Do you have a question I can ask someone back in the NASCAR garage?
If they’ve never driven a dirt car, what dirt car would they choose to drive and what racetrack?
So like in terms of a sprint car or a modified or something like that?
Yeah, just see what their interest is. If they only grew up on pavement, do they have interest in driving on dirt? To some NASCAR guys, it seems like sprint cars are kind of voodoo — like, “Man, those are just dangerous.” So is it a dirt Late Model maybe? Or do they want to try it? I’d just like to see what their interest in dirt racing is.
This is the first 12 Questions interview with Brad Sweet.
Brad Sweet found himself feeling tense and nervous all day heading into the Knoxville Nationals, the race he’s worked his entire life to win.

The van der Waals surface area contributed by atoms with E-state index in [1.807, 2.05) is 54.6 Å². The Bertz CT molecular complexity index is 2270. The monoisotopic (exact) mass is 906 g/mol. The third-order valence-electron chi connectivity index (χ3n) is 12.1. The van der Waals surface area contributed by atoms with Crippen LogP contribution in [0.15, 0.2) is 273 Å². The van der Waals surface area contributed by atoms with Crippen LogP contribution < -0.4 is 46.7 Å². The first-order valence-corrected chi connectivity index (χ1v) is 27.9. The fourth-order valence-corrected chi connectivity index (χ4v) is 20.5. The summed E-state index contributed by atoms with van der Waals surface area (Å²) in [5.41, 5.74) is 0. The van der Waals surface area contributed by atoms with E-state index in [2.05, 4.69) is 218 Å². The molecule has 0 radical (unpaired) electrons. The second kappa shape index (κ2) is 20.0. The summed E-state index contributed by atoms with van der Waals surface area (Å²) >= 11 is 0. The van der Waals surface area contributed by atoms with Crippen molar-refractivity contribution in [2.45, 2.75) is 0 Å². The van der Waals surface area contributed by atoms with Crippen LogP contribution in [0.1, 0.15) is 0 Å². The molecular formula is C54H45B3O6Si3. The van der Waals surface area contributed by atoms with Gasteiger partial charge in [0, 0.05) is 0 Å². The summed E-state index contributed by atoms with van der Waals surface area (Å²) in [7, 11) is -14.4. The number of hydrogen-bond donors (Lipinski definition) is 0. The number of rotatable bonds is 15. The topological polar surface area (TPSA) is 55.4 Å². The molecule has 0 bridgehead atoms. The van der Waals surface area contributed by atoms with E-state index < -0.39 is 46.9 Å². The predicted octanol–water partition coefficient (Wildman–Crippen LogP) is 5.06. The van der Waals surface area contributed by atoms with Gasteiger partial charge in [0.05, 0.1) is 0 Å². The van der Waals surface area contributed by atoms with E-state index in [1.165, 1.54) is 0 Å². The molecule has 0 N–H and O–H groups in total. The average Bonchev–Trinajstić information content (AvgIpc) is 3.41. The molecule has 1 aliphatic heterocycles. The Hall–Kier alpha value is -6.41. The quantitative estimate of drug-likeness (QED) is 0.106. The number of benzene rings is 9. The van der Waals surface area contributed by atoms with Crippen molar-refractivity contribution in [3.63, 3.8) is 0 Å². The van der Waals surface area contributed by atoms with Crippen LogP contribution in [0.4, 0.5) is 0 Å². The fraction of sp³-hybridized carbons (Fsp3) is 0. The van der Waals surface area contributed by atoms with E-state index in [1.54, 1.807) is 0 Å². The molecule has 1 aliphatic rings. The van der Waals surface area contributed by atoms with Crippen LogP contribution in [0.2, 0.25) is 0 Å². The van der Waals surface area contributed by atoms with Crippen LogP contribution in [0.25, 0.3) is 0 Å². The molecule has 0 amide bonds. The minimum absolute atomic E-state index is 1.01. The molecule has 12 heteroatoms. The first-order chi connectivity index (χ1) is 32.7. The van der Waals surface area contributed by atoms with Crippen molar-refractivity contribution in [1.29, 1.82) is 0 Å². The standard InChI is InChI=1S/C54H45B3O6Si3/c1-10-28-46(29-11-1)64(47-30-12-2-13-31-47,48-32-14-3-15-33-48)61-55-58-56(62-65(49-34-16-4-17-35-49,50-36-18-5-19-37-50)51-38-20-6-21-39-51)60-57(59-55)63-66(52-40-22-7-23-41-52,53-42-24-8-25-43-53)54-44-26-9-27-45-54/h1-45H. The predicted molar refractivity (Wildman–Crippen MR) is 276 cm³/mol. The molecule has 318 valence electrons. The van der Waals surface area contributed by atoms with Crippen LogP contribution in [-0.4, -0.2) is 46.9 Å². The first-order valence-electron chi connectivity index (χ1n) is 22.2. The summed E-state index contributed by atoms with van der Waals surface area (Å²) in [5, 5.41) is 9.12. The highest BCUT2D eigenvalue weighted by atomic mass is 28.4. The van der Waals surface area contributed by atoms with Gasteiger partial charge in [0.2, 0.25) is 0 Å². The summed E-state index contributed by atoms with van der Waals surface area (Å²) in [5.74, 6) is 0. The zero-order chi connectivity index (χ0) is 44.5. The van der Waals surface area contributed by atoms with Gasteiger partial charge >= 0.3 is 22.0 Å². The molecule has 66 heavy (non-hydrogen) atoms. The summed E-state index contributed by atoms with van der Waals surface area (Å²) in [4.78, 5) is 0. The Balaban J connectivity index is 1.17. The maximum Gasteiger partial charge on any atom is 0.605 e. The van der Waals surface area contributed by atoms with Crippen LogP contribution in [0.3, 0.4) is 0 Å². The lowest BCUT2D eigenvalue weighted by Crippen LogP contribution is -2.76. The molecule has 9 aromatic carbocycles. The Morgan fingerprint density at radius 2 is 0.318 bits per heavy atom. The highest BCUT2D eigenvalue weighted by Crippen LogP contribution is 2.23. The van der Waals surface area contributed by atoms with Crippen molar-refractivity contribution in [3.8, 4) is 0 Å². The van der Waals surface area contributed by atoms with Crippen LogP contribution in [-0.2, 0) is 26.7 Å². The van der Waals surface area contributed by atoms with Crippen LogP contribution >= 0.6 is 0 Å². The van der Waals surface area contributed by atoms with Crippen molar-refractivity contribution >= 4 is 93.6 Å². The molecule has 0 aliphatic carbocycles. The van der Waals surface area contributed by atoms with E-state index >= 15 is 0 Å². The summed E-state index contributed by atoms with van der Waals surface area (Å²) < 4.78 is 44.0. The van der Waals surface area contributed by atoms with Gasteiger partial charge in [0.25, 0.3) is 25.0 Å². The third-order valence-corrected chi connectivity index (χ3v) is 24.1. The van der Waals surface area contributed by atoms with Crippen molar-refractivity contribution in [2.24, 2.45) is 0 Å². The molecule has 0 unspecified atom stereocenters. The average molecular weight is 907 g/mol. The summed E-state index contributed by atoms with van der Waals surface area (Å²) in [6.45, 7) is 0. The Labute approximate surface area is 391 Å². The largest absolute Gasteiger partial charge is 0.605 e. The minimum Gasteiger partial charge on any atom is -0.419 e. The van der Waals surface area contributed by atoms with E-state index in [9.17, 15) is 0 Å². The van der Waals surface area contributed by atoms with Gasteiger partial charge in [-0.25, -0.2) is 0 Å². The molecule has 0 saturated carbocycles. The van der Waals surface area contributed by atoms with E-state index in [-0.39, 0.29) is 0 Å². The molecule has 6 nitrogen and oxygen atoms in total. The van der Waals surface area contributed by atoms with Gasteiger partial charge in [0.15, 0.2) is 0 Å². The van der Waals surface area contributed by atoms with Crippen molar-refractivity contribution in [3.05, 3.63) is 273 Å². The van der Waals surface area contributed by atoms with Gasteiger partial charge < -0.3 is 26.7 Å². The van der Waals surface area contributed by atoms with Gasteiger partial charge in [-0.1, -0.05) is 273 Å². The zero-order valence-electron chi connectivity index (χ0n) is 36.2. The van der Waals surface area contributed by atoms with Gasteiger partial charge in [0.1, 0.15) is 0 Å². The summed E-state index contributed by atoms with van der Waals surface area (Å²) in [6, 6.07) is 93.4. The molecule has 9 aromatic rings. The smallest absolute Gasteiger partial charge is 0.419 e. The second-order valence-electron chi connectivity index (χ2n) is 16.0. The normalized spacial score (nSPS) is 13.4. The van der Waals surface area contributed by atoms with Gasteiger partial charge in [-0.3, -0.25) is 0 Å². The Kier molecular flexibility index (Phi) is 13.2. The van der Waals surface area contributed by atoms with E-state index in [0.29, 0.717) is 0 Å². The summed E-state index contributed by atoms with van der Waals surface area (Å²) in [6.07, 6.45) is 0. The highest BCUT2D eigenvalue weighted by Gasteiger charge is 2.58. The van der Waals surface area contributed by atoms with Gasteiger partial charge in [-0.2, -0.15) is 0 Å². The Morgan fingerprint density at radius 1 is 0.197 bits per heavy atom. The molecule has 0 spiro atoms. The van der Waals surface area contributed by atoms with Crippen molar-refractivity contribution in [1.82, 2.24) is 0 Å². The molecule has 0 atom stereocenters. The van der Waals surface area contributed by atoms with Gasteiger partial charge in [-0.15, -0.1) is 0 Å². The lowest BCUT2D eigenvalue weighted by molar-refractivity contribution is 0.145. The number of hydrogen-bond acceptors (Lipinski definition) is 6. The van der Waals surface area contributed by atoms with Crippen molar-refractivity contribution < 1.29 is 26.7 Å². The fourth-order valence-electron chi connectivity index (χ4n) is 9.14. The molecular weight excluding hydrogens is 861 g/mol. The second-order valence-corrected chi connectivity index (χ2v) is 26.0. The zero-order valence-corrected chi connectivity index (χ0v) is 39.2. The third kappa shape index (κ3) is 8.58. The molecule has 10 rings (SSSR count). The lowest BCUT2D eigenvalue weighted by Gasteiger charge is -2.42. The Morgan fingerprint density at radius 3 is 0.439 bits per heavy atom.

Sweet had the fastest car in Iowa all week and was starting from the pole position for sprint car racing’s Super Bowl. But that did nothing to alleviate the nerves.
Thoughts swirled through his head about his game plan — stick to the bottom — and the notes he’d been taking since the very first race of the season at Volusia. What can I learn in this race that can apply to Knoxville?
But then, before the racing started, everyone in the pits stopped what they were doing. A video paying tribute to the late Jason Johnson, who was killed in a June sprint car race, appeared on the track’s big screen.
The tribute footage included moments from Johnson’s own Knoxville Nationals win, and suddenly everything changed for Sweet.
“It really brought a calm over me,” Sweet said later. “I didn’t feel any pressure anymore. It put things in perspective. He was just a tough guy who would go run the shit out of it. So once that happened, I kind of just got in the race car and just drove.”